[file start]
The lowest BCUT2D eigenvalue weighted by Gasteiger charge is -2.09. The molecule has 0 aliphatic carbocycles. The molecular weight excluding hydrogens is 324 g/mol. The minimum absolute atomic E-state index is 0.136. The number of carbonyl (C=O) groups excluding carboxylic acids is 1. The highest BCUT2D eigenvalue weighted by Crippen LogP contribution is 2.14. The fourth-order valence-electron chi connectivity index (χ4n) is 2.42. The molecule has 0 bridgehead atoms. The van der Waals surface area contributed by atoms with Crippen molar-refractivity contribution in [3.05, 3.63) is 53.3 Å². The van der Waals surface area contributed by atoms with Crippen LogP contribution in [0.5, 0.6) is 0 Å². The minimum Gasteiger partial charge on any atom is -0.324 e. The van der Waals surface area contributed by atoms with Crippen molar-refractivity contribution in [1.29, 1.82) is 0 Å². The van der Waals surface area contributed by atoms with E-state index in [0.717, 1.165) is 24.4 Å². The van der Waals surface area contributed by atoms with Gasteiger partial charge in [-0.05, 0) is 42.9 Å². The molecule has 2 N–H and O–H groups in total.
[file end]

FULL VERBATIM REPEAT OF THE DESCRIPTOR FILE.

The lowest BCUT2D eigenvalue weighted by Gasteiger charge is -2.09. The molecule has 0 aliphatic carbocycles. The molecular weight excluding hydrogens is 324 g/mol. The minimum absolute atomic E-state index is 0.136. The number of carbonyl (C=O) groups excluding carboxylic acids is 1. The highest BCUT2D eigenvalue weighted by Crippen LogP contribution is 2.14. The fourth-order valence-electron chi connectivity index (χ4n) is 2.42. The molecule has 0 bridgehead atoms. The van der Waals surface area contributed by atoms with Crippen molar-refractivity contribution in [3.05, 3.63) is 53.3 Å². The van der Waals surface area contributed by atoms with Crippen LogP contribution in [0.5, 0.6) is 0 Å². The minimum Gasteiger partial charge on any atom is -0.324 e. The van der Waals surface area contributed by atoms with Crippen molar-refractivity contribution in [1.29, 1.82) is 0 Å². The van der Waals surface area contributed by atoms with E-state index in [0.717, 1.165) is 24.4 Å². The van der Waals surface area contributed by atoms with Gasteiger partial charge in [-0.05, 0) is 42.9 Å². The molecule has 2 N–H and O–H groups in total.